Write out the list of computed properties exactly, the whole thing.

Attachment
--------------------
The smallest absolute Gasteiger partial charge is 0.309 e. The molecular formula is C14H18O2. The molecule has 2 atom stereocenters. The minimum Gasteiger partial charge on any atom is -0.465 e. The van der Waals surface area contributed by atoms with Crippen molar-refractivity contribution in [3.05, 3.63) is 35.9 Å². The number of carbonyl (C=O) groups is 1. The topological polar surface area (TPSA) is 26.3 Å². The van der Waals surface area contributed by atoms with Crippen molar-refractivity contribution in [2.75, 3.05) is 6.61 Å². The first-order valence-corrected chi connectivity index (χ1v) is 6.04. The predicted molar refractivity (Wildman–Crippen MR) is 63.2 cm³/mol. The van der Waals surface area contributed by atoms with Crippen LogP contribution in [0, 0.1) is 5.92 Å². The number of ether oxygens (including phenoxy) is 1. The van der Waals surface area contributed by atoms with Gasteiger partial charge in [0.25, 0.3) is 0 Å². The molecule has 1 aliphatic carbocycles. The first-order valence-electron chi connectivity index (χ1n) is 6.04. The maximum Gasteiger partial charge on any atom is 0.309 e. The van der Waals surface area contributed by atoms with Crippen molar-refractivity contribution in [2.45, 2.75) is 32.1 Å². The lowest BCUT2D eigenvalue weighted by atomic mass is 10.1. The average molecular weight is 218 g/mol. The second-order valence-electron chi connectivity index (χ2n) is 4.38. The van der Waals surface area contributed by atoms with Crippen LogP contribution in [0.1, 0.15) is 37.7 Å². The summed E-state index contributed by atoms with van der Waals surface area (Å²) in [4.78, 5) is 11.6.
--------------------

The smallest absolute Gasteiger partial charge is 0.309 e. The molecular formula is C14H18O2. The molecule has 2 atom stereocenters. The minimum Gasteiger partial charge on any atom is -0.465 e. The van der Waals surface area contributed by atoms with Crippen molar-refractivity contribution in [3.05, 3.63) is 35.9 Å². The number of carbonyl (C=O) groups is 1. The topological polar surface area (TPSA) is 26.3 Å². The van der Waals surface area contributed by atoms with Crippen molar-refractivity contribution in [2.75, 3.05) is 6.61 Å². The first-order valence-corrected chi connectivity index (χ1v) is 6.04. The predicted molar refractivity (Wildman–Crippen MR) is 63.2 cm³/mol. The van der Waals surface area contributed by atoms with Crippen LogP contribution in [0, 0.1) is 5.92 Å². The number of ether oxygens (including phenoxy) is 1. The van der Waals surface area contributed by atoms with Gasteiger partial charge in [0.25, 0.3) is 0 Å². The molecule has 1 aliphatic carbocycles. The first-order valence-electron chi connectivity index (χ1n) is 6.04. The maximum Gasteiger partial charge on any atom is 0.309 e. The van der Waals surface area contributed by atoms with Crippen molar-refractivity contribution in [2.45, 2.75) is 32.1 Å². The lowest BCUT2D eigenvalue weighted by atomic mass is 10.1. The average molecular weight is 218 g/mol. The second-order valence-electron chi connectivity index (χ2n) is 4.38. The van der Waals surface area contributed by atoms with Crippen LogP contribution in [0.1, 0.15) is 37.7 Å². The summed E-state index contributed by atoms with van der Waals surface area (Å²) in [4.78, 5) is 11.6.